National Differences in Patient–Clinician Communication Regarding Hypoactive Sexual Desire Disorder

Authors

Errata

This article is corrected by:

  1. Errata: ERRATA Volume 6, Issue 11, 3225, Article first published online: 29 October 2009

Irwin Goldstein, MD, Sexual Medicine, Alvarado Hospital, 6719 Alvarado Rd, Suite 108, San Diego, CA 92120, USA. Tel: 619 265-8865; Fax: 619 265-7696; E-mail: suewgoldstein@gmail.com

ABSTRACT

Introduction.  Despite greater awareness and openness about sexual problems among women, many patients remain reserved about discussing such problems with their doctor. Clinicians are often reluctant to ask about sexual dysfunction.

Aim.  To learn how clinicians can communicate more effectively with patients who have hypoactive sexual desire disorder (HSDD) by exploring the language used by patients and clinicians in the United States, France, and Germany when describing the symptoms, causes, and correlates of HSDD.

Methods.  Independently conducted face-to-face, semi-structured interview with 127 clinicians involved in the treatment of female sexual dysfunction (FSD) and 95 women with FSD who were screened for HSDD using a brief adaptation of the Sexual Interest and Desire Inventory-Female®.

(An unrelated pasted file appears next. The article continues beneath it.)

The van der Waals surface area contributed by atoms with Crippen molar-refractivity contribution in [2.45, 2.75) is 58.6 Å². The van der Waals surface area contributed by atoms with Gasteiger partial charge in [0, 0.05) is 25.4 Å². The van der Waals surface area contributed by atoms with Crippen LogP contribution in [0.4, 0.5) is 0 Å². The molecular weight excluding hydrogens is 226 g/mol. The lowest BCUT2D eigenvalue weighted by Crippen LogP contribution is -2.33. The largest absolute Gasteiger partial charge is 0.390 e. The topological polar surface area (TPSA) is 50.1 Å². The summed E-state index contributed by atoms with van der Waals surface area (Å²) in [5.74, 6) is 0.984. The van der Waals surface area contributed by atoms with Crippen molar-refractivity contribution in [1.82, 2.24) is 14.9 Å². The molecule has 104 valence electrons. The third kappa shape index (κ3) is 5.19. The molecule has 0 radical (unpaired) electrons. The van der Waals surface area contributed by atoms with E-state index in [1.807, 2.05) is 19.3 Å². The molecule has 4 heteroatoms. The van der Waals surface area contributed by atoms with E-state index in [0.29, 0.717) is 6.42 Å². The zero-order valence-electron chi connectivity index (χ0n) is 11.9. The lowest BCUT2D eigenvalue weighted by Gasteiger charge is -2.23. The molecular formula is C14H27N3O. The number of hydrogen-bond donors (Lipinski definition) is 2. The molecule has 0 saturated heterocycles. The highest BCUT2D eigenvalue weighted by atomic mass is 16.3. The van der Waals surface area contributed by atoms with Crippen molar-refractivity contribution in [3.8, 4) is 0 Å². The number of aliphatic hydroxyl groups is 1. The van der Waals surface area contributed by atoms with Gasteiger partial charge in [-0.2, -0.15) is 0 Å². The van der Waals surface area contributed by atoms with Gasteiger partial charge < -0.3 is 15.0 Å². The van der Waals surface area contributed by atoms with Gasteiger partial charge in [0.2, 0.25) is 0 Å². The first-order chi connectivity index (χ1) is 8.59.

Main Outcome Measure.  Language used by clinicians and patients.

Results.  Clinicians and patients found FSD a difficult subject to discuss. Recognition of the term HSDD was low, with “decrease in sexual desire” preferred. Distress, currently integral to the diagnosis of HSDD, was an unpopular term. It implied to participants a state of fear or anxiety and a degree of severity not reflected by their feelings about the condition. Key feelings conveyed by patients included low self-esteem, frustration, confusion, dissatisfaction/discontent, concern, anger, embarrassment, stress, depression, and a sense of being incomplete. Clinicians were frustrated by the lack of effective treatment options for HSDD, which contributed to reluctance in discussing sexual health with patients. Patients were increasingly motivated to seek treatment, with an “improvement in level of desire” identified as the most meaningful treatment outcome, rather than an increase in satisfying sexual events.

Conclusions.  More carefully constructed definitions, based on understanding the common language between clinicians and patients, would improve doctor–patient communications and set common expectations for treatment of HSDD. Defining HSDD in simpler, non-psychiatric terms such as “decreased sexual desire” illustrates how HSDD can be translated into more patient-friendly language. Goldstein I, Lines C, Pyke R, and Scheld JS. National differences in patient–clinician communication regarding Hypoactive Sexual Desire Disorder. J Sex Med 2009;6:1349–1357.

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